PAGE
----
A Letter to the Presbytery Regarding Pastor Brent Dugan from Jim Mead
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November 5, 2006
Beloved in Christ,
I am writing at a time of deep loss and sorrow for many in the presbytery, and especially for the people of the Community Presbyterian Church of Ben Avon. Last Friday evening leaders of the congregation and the presbytery were notified that the Reverend Brent Dugan had taken his life. Because so many of us knew and loved Brent, and because the circumstances leading up to his death have been the subject of articles in the Pittsburgh Post Gazette, I thought many of you would want some reflections from the presbytery and the congregation.
Brent had been missing since late Wednesday afternoon, shortly after he learned that he would be featured in an undercover television news story by KDKA that would make sensational revelations of what KDKA alleged was misconduct. Members of the congregation made every imaginable effort to reach Brent through friends and family members, and a missing persons report was filed, but to no avail. Ultimately, KDKA decided not to air the story after they learned that Brent may take his own life. It is the view of many, including me, that KDKA may well be said to have crossed boundaries of acceptable journalistic practices in its development and treatment of this story . . . and its treatment of our pastor who was its subject. On Friday evening we were notified by the State Police that Brent had been found lifeless as a result of a self-induced overdose of medication.
I have been asked by the media whether there had ever been any concerns about Brent’s conduct. The unequivocal answer is, “no—none whatsoever.” Brent was and is deeply respected in this presbytery, known for the fruit he bore in ministry, his caring and thoughtfulness, and for his humble, missional leadership. He was a very dear man.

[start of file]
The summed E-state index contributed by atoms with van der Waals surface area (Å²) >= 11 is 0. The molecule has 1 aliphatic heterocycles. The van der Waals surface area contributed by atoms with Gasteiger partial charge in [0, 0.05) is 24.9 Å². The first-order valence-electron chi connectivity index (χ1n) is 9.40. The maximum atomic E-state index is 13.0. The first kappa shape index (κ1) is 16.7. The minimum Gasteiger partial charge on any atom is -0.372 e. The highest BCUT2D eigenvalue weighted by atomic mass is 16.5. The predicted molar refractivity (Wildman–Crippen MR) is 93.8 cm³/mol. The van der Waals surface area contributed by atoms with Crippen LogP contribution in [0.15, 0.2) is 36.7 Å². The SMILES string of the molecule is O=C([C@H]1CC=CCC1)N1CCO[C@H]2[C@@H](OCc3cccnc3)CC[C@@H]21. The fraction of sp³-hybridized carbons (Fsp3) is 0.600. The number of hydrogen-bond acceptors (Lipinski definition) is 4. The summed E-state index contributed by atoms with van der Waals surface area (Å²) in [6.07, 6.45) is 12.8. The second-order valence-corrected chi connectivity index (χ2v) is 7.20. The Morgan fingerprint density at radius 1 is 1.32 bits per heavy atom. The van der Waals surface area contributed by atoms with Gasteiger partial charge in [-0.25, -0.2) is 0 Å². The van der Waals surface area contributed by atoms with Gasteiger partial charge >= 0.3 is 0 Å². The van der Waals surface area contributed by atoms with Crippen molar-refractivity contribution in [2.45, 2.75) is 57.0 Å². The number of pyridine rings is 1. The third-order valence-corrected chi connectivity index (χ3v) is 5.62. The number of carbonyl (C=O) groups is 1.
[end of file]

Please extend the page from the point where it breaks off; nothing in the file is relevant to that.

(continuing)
It is a comfort to know that Brent is now safe from harm and at peace in the presence of the One who called him, loved him in life and death, and whose promises are sure.
Brent left behind a note to the presbytery, expressing his profound sorrow and a kind of solemn grief and embarrassment. He closed his letter with this encouragement to us, “Please consider your own lives, dear friends. Cleanse them of all unrighteousness. Live in love and purity with your God and with one another.” Amen—I’ve been doing what Brent enjoined us to do, and hope you will, too. All of us are serving God on the basis of God’s calling and the grace of the Lord Jesus: the calling is high, the grace is deep. Thanks be to God.
The session, staff and leaders of the Ben Avon congregation have worked with great skill in providing care for their flock during this tragic time, with constant support from the presbytery’s staff, especially Rev. Carol Divens Roth, Sharon Stewart and from me. Rev. Dr. Jean Henderson has been named moderator of session and will pastor the congregation as temporary supply. Carol preached this past Sunday, assisted by Jean.
The session’s letter to the congregation included these words, “We are a community in grief over this tremendous and unnecessary loss.” Yes. And when one part of the body suffers, all suffer: I have received numerous calls from pastors across the presbytery expressing their grief at the loss of a dear friend and colleague, offering every help to the congregation, and wanting the congregation to know that they are being held in constant, affectionate, prayer.
Grace and peace to you in Christ Jesus,
Pastor to Pittsburgh Presbytery
We do not live to ourselves,
And we do not die to ourselves.
If we live, we live unto the Lord.
If we die, we die unto the Lord.
So then, whether we live or die, we are the Lord’s possession.
For to this end Christ died and rose again,
That he might be the Lord of both the living and the dead.
(Romans 14: 7-9)